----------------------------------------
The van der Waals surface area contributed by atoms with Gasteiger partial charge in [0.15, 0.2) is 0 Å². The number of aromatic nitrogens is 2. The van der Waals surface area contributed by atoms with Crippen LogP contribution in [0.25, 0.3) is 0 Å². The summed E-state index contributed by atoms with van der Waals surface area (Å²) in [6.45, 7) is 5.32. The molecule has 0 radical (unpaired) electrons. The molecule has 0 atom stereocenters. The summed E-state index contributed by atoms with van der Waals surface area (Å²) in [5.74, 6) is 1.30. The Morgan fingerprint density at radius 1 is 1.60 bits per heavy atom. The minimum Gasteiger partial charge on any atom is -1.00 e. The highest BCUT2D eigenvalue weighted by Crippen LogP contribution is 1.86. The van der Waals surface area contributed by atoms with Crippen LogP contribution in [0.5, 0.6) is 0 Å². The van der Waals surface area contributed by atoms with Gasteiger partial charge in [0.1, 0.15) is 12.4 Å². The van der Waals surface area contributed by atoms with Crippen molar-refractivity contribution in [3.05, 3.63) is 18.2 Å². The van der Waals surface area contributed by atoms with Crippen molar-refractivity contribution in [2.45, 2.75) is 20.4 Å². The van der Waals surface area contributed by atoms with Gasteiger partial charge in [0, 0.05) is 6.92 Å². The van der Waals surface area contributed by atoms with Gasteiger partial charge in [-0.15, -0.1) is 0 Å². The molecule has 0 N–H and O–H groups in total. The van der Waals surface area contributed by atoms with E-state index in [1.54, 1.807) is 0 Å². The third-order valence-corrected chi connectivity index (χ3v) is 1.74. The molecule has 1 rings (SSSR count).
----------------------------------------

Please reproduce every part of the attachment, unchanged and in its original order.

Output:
The van der Waals surface area contributed by atoms with Gasteiger partial charge in [0.15, 0.2) is 0 Å². The number of aromatic nitrogens is 2. The van der Waals surface area contributed by atoms with Crippen LogP contribution in [0.25, 0.3) is 0 Å². The summed E-state index contributed by atoms with van der Waals surface area (Å²) in [6.45, 7) is 5.32. The molecule has 0 radical (unpaired) electrons. The molecule has 0 atom stereocenters. The summed E-state index contributed by atoms with van der Waals surface area (Å²) in [5.74, 6) is 1.30. The Morgan fingerprint density at radius 1 is 1.60 bits per heavy atom. The minimum Gasteiger partial charge on any atom is -1.00 e. The highest BCUT2D eigenvalue weighted by Crippen LogP contribution is 1.86. The van der Waals surface area contributed by atoms with Crippen LogP contribution in [0.5, 0.6) is 0 Å². The van der Waals surface area contributed by atoms with Gasteiger partial charge in [0.1, 0.15) is 12.4 Å². The van der Waals surface area contributed by atoms with Crippen molar-refractivity contribution in [3.05, 3.63) is 18.2 Å². The van der Waals surface area contributed by atoms with Crippen molar-refractivity contribution in [2.45, 2.75) is 20.4 Å². The van der Waals surface area contributed by atoms with Gasteiger partial charge in [0, 0.05) is 6.92 Å². The van der Waals surface area contributed by atoms with Gasteiger partial charge in [-0.15, -0.1) is 0 Å². The molecule has 0 N–H and O–H groups in total. The van der Waals surface area contributed by atoms with E-state index in [1.54, 1.807) is 0 Å². The third-order valence-corrected chi connectivity index (χ3v) is 1.74. The molecule has 1 rings (SSSR count).